Academic relevance

Published January 15, 2022
The writer is an academic with an interest in renewable energy and project management.
The writer is an academic with an interest in renewable energy and project management.

SPURRED on by the need for visibility and impact in the global academic community, the higher education sector in Pakistan (and beyond) appears to be driven by the number of publications in esteemed journals and outlets while the way this knowledge is generated has become less important. Poor ethics in this critical knowledge-generation and value-creating profession is metaphorically the ‘silent thief' (as we say in Urdu) who will come stealthily and rob all semblance of the scientific community’s dignity and the world’s trust in it.

Covid-19, its impact (and the fight against it) has been a prime example of how trust in the integrity of the scientific community (both social and pure scientists) has been the one true thing that has made the fight possible. If there had been any ambiguity earlier regarding the importance of the reputation and integrity of the scientific and academic community, this has been the litmus test.

I came across some rather profound words recently spoken by Jeremy Farrar, Director of the Wellcome Charitable Foundation in the United Kingdom. He said: “You can’t just build… science when you think you need it: investment in people, teams, and infrastructure over years provides the bedrock that is so important in a crisis.”

While Jeremy made that observation in the context of how the Covid-19 crisis itself spurred major (policy and practice-based) reforms, what struck me was what his statement had implied — the fact that policymakers and relevant stakeholders truly believed in what the scientific community had to say. That comes through reputation. It is the outcome of a system-level trust — one that must be maintained, monitored, and fought for! Integrity and reputation are at the very heart of what it is that we do, and stand for.

A scholar without integrity is no scholar.

As an emerging economy, there is understandably a need to move fast and create our own postcolonial academic space (and narrative). There is, even more importantly, a need to generate original, useful, ethically disseminated knowledge that engages not just specialists but a much wider set of stakeholders.

The work coming out of the country needs to represent our problems, our reality — and be conducted with the motivation to contribute to our overall good reputation within the global community. However, if we are not mindful of unethical conduct within our communities there are instances of malpractice that will tarnish our reputation (as a country, as institutions of repute and as individual Pakistani academics). Academic relevance cannot exist without academic reputation.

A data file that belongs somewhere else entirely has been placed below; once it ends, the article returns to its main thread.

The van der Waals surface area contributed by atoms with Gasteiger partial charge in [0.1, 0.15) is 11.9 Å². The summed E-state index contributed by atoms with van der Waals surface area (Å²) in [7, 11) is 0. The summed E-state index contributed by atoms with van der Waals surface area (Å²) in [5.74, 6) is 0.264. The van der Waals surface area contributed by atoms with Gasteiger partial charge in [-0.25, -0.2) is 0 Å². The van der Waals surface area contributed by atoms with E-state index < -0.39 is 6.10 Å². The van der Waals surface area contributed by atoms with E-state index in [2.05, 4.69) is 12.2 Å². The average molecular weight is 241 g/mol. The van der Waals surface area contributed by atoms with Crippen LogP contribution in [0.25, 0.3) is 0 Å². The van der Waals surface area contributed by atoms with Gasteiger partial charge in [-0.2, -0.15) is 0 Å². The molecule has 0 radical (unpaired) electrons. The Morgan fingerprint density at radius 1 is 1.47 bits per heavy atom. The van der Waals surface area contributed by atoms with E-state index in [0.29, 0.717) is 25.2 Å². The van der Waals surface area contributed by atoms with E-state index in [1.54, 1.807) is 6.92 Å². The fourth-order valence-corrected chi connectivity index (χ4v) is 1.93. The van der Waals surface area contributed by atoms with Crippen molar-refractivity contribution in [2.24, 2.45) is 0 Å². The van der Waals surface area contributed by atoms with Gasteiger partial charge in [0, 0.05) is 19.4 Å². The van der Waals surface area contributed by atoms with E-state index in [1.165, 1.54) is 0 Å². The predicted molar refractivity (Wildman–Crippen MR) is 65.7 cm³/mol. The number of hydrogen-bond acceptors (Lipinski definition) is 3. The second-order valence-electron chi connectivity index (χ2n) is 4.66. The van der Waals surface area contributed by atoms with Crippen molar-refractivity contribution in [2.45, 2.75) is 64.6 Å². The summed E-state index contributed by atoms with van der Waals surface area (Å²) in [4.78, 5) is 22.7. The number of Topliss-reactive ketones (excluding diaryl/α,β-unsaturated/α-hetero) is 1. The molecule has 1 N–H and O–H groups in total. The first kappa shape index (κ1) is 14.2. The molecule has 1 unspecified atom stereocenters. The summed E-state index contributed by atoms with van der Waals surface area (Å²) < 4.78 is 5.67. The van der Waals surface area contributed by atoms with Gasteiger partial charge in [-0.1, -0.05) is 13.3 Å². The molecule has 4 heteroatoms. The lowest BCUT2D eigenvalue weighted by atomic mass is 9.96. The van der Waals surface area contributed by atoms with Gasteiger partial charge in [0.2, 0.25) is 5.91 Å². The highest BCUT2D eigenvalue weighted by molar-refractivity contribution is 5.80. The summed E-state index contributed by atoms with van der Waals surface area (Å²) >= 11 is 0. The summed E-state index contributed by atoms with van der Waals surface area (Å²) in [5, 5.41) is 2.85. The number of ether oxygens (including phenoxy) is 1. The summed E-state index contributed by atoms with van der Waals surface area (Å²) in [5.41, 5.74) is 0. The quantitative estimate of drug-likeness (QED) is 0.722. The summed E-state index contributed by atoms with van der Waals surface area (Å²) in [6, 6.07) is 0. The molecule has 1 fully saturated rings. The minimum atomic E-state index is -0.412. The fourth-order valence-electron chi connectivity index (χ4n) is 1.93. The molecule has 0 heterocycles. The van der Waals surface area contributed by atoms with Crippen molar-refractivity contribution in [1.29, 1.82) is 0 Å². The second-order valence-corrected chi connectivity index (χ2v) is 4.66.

A recent anecdote would help. Lately I reached out to a Pakistani academic proposing to jointly develop a critique of the research design through which they had approached a piece of research. I was pleased to get a quick response: fantastic! I was excited by the prospect that an author would want to actively participate in the critique of something they had developed themselves (for those unfamiliar with this territory, critiques tend to be one-sided: a paper is published, a critique is offered as a counter-narrative, and then the response comes from the original contributors).

Anyway, we exchanged numbers over email and said we would Zoom shortly. Soon after that, I received from this academic — who does have a formidable track record of international publications — ‘options’ of joining various publications (papers) as first author and second author with a price tag attached for both! These options were for excellent journals, no less, and with reasonable price tags (reminded me of ‘bohni’ — the enticing offer for a first-time client). But what astonished me was the casual way in which it was offered. The normality of it. The unassuming manner that said: this was the norm, and this was okay.

I responded with a politely stern reply that this was not how we undertook academic work at our institution. The reply was another casual remark essentially saying, NP — you can always revert! It is also pertinent to note that the same academic appears to have been developing fake profiles on LinkedIn — making connections with unsuspecting colleagues — claiming to be professor of something they clearly are not.

And this is just one story.

The casual manner in which we have accepted the identity of ‘chor’ as a nation appears now to be seeping into our conduct within one of the most sacred professions around. Academia is about knowledge, about scholarship, and about integrity — and frankly nothing more. A scholar without integrity is no scholar. For now, the few dirty fish in the pond contaminate it all, rendering our findings and our opinions worthless.

Whether we are at the periphery of academic dishonesty or part of a system that allows it to take place, we must speak out – fight it! For without a soul, we remain a lifeless body of no beauty or utility.

The writer is an academic with an interest in renewable energy and project management.

Published in Dawn, January 15th, 2022



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